If we choose to relax the assumption of locality (we have already seen cases where the assumption of Lorentz invariance is relaxed above), we can consider nonlocal gravity models whose action contains the inverse of differential operators of curvature invariants, such as

Broadly speaking, mimetic gravity belongs to the class of theories of modified gravity where an additional scalar degree of freedom is added. Caution is needed with this identification though because mimetic gravity does not possess a proper scalar degree of freedom. Instead, the would-be scalar degree of freedom is constrained by a Lagrange multiplier, which kills all higher derivatives. As such, the mimetic field cannot have oscillating solutions and the sound speed satisfies

The expression “mimetic dark matter” was first coined in a 2013 paper by Chamseddine and Mukhanov [

By varying the action with respect to the physical metric one obtains the equations for the gravitational field. However, this process must be done with care, for the (variation of the) physical metric can be written in terms of the (variation of the) auxiliary metric and the (variation of the) mimetic field. Taking this dependency into account, variation of the action with respect to the physical metric yields [

Let us examine the structure of the mimetic stress-energy tensor. Recall that the stress-energy tensor of a perfect fluid whose energy density is

A remark is in order here. Actions such as (

Before we can make further progress in exploring solutions in mimetic gravity, generalizing the theory, or studying connections to other theories, we need to touch on two very important points: first, why the seemingly innocuous parametrization given by (

It might appear puzzling at first that, only by rearranging parts of the metric, one is faced with a different model altogether. A first explanation appeared in [

Another explanation was presented in [

As we anticipated above, mimetic gravity and the appearance of the extra degree of freedom which can mimic cosmological dark matter are rooted into the role played by singular disformal transformations. As was shown by Bekenstein [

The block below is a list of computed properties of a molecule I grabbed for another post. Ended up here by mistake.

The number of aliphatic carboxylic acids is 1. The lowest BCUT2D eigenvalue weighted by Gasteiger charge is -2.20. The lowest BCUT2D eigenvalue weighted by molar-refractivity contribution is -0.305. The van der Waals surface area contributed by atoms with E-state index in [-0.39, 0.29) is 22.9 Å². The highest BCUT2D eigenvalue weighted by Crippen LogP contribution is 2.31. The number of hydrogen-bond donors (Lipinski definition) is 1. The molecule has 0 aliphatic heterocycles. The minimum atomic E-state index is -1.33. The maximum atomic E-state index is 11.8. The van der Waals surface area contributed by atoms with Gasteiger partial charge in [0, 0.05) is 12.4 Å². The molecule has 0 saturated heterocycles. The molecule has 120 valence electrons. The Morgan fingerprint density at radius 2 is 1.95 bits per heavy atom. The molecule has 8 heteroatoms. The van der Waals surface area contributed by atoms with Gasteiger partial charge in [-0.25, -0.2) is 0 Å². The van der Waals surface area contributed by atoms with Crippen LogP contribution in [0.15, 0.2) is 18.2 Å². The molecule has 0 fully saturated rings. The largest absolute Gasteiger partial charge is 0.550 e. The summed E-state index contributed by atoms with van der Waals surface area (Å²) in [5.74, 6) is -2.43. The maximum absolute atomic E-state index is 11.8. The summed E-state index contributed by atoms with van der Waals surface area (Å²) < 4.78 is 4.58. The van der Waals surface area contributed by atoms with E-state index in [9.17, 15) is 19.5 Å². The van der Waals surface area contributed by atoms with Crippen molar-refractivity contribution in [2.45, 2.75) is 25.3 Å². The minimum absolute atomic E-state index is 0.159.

To make progress, it is useful to contract the two equations of motion with

The situation is quite different if the determinant in (

The parametrization (

There actually exists a third route to mimetic gravity, apart from disformal transformations and Lagrange multiplier, whose starting point is the singular Brans-Dicke theory. Namely, by starting from the action (

Is mimetic gravity stable? In other words, does its spectrum contemplate the presence of states with negative norm, or fields whose kinetic term has the wrong sign (corresponding to negative energy states), which could possibly destabilize the theory? This is an important question which has yet to find a definitive answer. Recall that the original mimetic theories formulated in 2010 were found to suffer from a tachyonic instability [

If we formulate the theory of mimetic gravity using the physical metric

The analysis of [

A possible solution to these instability issues was presented in [

Another recent work confirmed in all generality that the original mimetic gravity theory suffers from ghost instability [

Having discussed the underlying physical foundation of mimetic gravity, and its stability, we can now proceed to study solutions and extensions of this theory.

Recall that, in a cosmological setting, the mimetic field plays the role of “clock.” Therefore, one can imagine making the mimetic field dynamical by adding a potential for such field to the action. A field-dependent potential corresponds to a time-dependent potential which, by virtue of the Friedmann equation, corresponds to a time-varying Hubble parameter (and correspondingly scale factor). Therefore, by adding an appropriate potential for the mimetic field, one can in principle reconstruct any desired expansion history of the universe. This is the idea behind the minimal extension of mimetic gravity first proposed in [

To study cosmological solutions, it is useful to consider a flat FLRW background (

Let us consider the following potential [

We can consider the case where mimetic matter is a subdominant energy component in the universe, which is instead dominated by another form of matter with EoS

We can consider an arbitrary power-law potential:

One can always reconstruct the appropriate potential for the mimetic field which can provide an inflationary solution. The method is very simple: choose a desired expansion history of the universe [encoded in the Hubble parameter

Another interesting possibility is given by an exponential potential [

As we have already seen in previous cases, one can easily construct bouncing solutions in mimetic gravity. Let us work through one further example here. Consider a potential of the form:

In the case we have just examined, the bounce occurs at the Planck scale, and hence the classical analysis we provided might not be valid as quantum gravity effects would be playing an important role. However, a minimal modification allows lowering the scale of the bounce and correspondingly increases the duration of the bounce (which now lasts more than a Planckian time). The corresponding potential which can provide this behaviour is given by [

The next step which was performed by Nojiri and Odintsov is to generalize mimetic gravity to mimetic

The equations of motion of the theory are slightly more complicated than that of conventional mimetic gravity. Varying with respect to the metric gives the gravitational field equations [

As we have mentioned previously, in mimetic

Let us proceed to study some of the properties of mimetic